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Oncol Nurs Forum. 1999 Jul;26(6):1047-53.

Lymphedema prevention and management knowledge in women treated for breast cancer.

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  • 1School of Nursing, University of Texas at Austin, USA.

Abstract

PURPOSE/OBJECTIVES:

To describe what women treated for breast cancer know about upper extremity lymphedema, what they recall being told to help prevent lymphedema, what preventive strategies they used, and, if lymphedema occurred, factors related to its occurrence and strategies they used to manage it.

DESIGN:

Descriptive, correlational survey.

SETTING:

Survivor-established Breast Cancer Resource Center.

SAMPLE:

72 women with breast cancer who returned a mailed questionnaire that was enclosed with a quarterly newsletter.

METHODS:

A survey instrument, the Lymphedema Knowledge Scale, developed from National-Lymphedema Network guidelines to prevent upper extremity lymphedema. Data that was analyzed using descriptive statistics, chi square, and t-tests.

MAIN RESEARCH VARIABLES:

Lymphedema knowledge, lymphedema occurrence, and lymphedema prevention and management strategies.

FINDINGS:

Although many respondents were aware of their risk for lymphedema, their knowledge and use of prevention strategies were poor. Most knowledge was obtained from surgeons, reading materials, and breast cancer survivors. Occurrence of lymphedema was significantly associated only with radiation therapy to breast and axilla and use of any prevention strategy. The 27 women experiencing lymphedema used several management strategies to control the condition.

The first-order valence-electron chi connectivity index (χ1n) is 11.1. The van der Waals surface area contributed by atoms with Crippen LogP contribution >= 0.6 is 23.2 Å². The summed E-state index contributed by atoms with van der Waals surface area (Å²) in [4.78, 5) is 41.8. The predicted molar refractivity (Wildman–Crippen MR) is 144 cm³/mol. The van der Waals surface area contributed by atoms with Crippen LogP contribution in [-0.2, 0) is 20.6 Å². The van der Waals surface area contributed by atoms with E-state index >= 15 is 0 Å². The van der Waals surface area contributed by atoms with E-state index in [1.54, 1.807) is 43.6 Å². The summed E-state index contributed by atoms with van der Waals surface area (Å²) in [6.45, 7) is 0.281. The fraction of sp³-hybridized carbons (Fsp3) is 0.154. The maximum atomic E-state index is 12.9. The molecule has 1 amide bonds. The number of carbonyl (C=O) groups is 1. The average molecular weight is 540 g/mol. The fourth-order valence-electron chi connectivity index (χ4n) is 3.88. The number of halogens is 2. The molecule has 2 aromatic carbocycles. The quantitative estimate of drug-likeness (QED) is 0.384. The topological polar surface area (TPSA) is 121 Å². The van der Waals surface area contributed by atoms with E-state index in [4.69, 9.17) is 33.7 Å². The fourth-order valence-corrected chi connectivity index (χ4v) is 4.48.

CONCLUSIONS:

The few women who had knowledge of most of the recommended guidelines for lymphedema prevention and management did not recall nurses as resources. Research in a larger sample is needed to better examine the association between preventive practices and lymphedema occurrence.

IMPLICATIONS FOR NURSING PRACTICE:

Nurses could do more to inform patients before and during breast cancer treatment about their risk for lymphedema and the need for prompt diagnosis and treatment of the condition. Until strategies for lymphedema prevention are researched further, nurses should be cautious in counseling about lymphedema prevention.

PMID:
10420422
[PubMed - indexed for MEDLINE]
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